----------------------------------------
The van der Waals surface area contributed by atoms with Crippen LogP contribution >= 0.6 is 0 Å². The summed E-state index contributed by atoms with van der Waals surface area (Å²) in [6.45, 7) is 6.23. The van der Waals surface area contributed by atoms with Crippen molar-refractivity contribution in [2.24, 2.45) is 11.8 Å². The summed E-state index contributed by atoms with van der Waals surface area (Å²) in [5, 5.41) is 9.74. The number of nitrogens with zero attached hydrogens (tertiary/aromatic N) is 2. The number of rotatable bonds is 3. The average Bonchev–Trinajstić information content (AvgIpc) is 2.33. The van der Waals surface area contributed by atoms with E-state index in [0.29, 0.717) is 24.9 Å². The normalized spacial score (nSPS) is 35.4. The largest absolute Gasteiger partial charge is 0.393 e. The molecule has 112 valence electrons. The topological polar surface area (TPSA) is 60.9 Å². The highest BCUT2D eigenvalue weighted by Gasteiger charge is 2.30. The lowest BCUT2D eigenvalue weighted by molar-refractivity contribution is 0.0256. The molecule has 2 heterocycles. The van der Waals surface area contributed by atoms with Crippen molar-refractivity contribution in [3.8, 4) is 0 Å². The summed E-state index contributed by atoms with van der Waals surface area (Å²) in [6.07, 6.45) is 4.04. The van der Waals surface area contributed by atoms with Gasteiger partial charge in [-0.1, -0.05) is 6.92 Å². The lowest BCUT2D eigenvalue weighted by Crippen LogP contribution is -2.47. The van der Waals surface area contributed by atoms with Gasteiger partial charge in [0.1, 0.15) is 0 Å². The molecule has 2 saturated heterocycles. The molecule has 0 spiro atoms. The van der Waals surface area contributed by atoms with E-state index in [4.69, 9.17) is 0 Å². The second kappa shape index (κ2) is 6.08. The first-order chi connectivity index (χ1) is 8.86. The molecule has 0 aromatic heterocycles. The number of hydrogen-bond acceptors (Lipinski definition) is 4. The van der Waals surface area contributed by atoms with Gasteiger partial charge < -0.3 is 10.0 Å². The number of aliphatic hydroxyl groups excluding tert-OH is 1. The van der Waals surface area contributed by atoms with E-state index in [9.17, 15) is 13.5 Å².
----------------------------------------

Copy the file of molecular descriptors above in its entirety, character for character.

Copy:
The van der Waals surface area contributed by atoms with Crippen LogP contribution >= 0.6 is 0 Å². The summed E-state index contributed by atoms with van der Waals surface area (Å²) in [6.45, 7) is 6.23. The van der Waals surface area contributed by atoms with Crippen molar-refractivity contribution in [2.24, 2.45) is 11.8 Å². The summed E-state index contributed by atoms with van der Waals surface area (Å²) in [5, 5.41) is 9.74. The number of nitrogens with zero attached hydrogens (tertiary/aromatic N) is 2. The number of rotatable bonds is 3. The average Bonchev–Trinajstić information content (AvgIpc) is 2.33. The van der Waals surface area contributed by atoms with E-state index in [0.29, 0.717) is 24.9 Å². The normalized spacial score (nSPS) is 35.4. The largest absolute Gasteiger partial charge is 0.393 e. The molecule has 112 valence electrons. The topological polar surface area (TPSA) is 60.9 Å². The highest BCUT2D eigenvalue weighted by Gasteiger charge is 2.30. The lowest BCUT2D eigenvalue weighted by molar-refractivity contribution is 0.0256. The molecule has 2 heterocycles. The van der Waals surface area contributed by atoms with Crippen molar-refractivity contribution in [3.8, 4) is 0 Å². The summed E-state index contributed by atoms with van der Waals surface area (Å²) in [6.07, 6.45) is 4.04. The van der Waals surface area contributed by atoms with Gasteiger partial charge in [-0.1, -0.05) is 6.92 Å². The lowest BCUT2D eigenvalue weighted by Crippen LogP contribution is -2.47. The van der Waals surface area contributed by atoms with Gasteiger partial charge in [0.1, 0.15) is 0 Å². The molecule has 2 saturated heterocycles. The molecule has 0 spiro atoms. The van der Waals surface area contributed by atoms with E-state index in [4.69, 9.17) is 0 Å². The second kappa shape index (κ2) is 6.08. The first-order chi connectivity index (χ1) is 8.86. The molecule has 0 aromatic heterocycles. The number of hydrogen-bond acceptors (Lipinski definition) is 4. The van der Waals surface area contributed by atoms with Gasteiger partial charge < -0.3 is 10.0 Å². The number of aliphatic hydroxyl groups excluding tert-OH is 1. The van der Waals surface area contributed by atoms with E-state index in [9.17, 15) is 13.5 Å².